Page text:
After my speech, the president of student council gave me some flowers and a parting gift, and delivered a goodbye speech to me in English, which he'd memorized. I remember being surprised and impressed when he began speaking in English to me in front of the whole school, and very proud of him.
The ceremony ended after that and the students got to skip their standard school cleaning duties and go home. I think there were some counselors there to help students who were upset, and obviously the other teachers had their hands full supporting the students.
Once the school had emptied out, I wandered the hallways. Nobody had told me where the student had jumped from, but I wondered where and I was reluctant to ask because I didn't want to upset anyone. Outside in the back courtyard I found an older woman alone with a bucket, mopping a spot on the sidewalk. She greeted me with a smile and began speaking to me in Japanese, talked about my speech. In a lull in the conversation she stopped and said some things I didn't understand. Then she pointed to the fourth-floor window above her head. That was enough.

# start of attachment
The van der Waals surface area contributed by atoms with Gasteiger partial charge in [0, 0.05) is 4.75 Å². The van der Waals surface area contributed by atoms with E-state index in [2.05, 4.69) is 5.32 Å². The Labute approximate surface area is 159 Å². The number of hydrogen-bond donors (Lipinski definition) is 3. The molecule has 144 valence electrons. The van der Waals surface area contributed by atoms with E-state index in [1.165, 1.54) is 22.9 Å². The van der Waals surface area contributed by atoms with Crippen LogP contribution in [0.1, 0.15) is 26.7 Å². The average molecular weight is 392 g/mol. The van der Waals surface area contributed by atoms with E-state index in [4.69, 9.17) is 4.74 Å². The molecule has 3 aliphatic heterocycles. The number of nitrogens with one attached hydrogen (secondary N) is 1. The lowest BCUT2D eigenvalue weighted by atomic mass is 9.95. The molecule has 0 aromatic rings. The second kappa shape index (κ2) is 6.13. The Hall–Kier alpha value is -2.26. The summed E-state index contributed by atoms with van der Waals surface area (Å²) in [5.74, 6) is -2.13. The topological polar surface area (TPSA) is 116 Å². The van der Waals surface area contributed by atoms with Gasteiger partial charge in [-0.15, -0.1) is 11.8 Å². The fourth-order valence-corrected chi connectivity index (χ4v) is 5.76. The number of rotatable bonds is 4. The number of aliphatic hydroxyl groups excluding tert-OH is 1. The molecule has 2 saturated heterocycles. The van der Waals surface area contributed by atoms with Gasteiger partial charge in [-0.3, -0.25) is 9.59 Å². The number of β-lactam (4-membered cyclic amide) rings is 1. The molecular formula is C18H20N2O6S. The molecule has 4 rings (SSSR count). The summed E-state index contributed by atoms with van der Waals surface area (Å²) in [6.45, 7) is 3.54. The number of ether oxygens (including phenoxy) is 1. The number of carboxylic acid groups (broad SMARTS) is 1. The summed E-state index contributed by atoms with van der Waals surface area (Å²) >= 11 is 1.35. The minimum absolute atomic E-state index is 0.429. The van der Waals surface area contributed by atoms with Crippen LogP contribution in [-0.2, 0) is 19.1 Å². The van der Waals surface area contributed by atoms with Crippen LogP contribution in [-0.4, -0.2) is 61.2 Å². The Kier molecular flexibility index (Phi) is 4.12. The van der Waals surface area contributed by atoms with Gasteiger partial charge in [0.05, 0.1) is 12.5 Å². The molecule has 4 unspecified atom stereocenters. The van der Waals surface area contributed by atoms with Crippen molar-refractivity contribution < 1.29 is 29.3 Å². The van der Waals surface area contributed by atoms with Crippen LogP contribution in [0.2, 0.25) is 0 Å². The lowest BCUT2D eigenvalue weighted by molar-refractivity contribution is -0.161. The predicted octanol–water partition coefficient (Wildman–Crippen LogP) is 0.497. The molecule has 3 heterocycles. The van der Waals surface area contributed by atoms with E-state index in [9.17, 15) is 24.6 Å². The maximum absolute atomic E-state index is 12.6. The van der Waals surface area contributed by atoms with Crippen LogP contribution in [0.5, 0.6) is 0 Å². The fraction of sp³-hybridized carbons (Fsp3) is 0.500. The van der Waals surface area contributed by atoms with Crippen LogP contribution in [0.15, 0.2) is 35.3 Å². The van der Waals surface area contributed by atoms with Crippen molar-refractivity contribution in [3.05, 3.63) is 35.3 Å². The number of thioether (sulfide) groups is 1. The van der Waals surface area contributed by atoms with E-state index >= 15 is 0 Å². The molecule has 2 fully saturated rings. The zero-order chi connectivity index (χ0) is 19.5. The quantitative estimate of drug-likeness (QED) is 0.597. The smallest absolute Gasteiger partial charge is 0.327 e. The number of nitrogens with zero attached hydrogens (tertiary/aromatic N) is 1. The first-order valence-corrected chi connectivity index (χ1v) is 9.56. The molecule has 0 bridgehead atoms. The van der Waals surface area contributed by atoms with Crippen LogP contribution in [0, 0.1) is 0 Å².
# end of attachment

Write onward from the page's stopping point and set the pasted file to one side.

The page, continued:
There was nothing there on that patch of brick sidewalk. No flowers, no candles, no notes or teddy bears. Nothing. Just an old woman mopping up any trace. I walked back inside and up the stairs to the fourth floor, peeked through the window in the door to the classroom where the woman had pointed. The room was dark. The curtain was drawn across the window in the middle of the room, and a lonely vase of lilies sat on the desk in front of it.
The school was empty, and I just felt heart broken. Shouldn't more be done to acknowledge what happened, some outpouring of sadness and love for this boy? Back at my desk I spent the rest of the day tinkering and crying. Even before any of this happened, it had already been an emotionally taxing week saying goodbye to one of my weekly conversation partners and struggling to write a meaningful speech that I'd be able to deliver in Japanese. I felt completely wrung out.
I thought about our student constantly for the next few days. In my mind I replayed what must have happened to him, and couldn't believe it was real. My heart ached for the student and for his classmates outside who witnessed his fall. And for his father and his teacher. I wondered why. I couldn't help but feel like every single person in the school held just a tiny sliver of responsibility for what happened. What if a smile and a kind word from any one of us that day might have been enough to change everything? I know that thinking that way probably isn't healthy, but still. What if?
It all felt like a really bad dream. I kept feeling like on Monday I'd go back to school and the boy would be there. We'd get to find out what was wrong and why this happened, and he would be there. But then you realize that of course he won't be there, and this is final. And that's what's so upsetting.